The immediate impact of this decision will be to return the Court to the political balance it had before Justice Scalia's untimely death. The Court will shortly consist of four liberals (Bryer, Sotomayor, Ginsburg, and Kagan), four conservatives (Roberts, Thomas, Alito, and Gorsuch) and one swing vote - Kennedy.
For obvious reasons the Court functions better with an odd number of justices. Operating with eight justices, 4-4 deadlocks gave too much power to lower courts.
----------Looking to the future, today's change in Senate rules will assure that future justices can be approved with a bare majority. Over time, probably a decade or so, the Court will become even more clearly political as whichever party controls the Senate and the White House will select people clearly representing their ideological view of the law and human rights.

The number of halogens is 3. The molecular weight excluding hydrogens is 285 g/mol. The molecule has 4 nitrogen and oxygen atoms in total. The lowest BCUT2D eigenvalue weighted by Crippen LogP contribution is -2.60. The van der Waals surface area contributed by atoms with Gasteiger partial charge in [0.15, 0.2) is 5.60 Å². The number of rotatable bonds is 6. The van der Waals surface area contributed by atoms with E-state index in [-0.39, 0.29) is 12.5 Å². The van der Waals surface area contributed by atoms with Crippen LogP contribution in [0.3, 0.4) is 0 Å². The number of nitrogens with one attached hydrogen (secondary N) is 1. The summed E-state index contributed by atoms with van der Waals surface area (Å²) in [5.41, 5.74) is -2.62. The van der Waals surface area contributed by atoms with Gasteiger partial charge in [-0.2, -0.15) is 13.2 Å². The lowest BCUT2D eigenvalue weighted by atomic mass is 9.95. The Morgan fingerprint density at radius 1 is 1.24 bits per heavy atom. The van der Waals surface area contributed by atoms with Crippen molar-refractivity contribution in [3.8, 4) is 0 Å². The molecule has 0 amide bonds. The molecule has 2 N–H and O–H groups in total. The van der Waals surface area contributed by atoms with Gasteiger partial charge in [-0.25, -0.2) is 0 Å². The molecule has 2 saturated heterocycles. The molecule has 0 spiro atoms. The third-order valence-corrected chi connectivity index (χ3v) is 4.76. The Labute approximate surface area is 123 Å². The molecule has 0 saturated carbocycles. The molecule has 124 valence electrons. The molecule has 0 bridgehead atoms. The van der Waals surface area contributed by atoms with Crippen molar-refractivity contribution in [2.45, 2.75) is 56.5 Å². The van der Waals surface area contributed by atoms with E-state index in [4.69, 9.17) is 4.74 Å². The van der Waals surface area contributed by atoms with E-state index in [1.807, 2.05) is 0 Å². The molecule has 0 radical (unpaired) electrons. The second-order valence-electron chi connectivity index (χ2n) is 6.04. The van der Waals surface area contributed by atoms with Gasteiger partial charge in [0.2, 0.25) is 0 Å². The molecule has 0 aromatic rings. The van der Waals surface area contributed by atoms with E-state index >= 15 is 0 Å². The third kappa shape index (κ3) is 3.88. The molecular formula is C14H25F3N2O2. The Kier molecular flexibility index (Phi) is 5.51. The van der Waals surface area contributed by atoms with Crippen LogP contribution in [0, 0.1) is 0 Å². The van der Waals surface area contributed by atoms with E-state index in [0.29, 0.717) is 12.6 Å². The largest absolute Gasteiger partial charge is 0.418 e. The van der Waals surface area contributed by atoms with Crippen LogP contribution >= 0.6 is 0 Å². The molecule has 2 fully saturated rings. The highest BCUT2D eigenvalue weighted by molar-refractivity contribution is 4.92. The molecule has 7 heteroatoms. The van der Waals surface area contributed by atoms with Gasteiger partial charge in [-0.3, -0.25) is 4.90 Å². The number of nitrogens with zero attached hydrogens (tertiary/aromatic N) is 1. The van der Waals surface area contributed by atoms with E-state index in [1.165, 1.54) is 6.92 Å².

I predict it will be long time before any justice will be considered, much less approved, while one party controls the Senate and the other has the White House. Expect some eight and even seven member Courts whenever split control exists, as it did for the last two Obama years. Eventually Presidents facing a Senate controlled by the other party will not bother nominating replacement justices.
We are in an era when Congress is often gridlocked but the Court decides, and in effect legislates. We have just seen the importance of a single party controlling both White House and Senate escalate dramatically. I have to wonder if the importance of the House will decline as a consequence.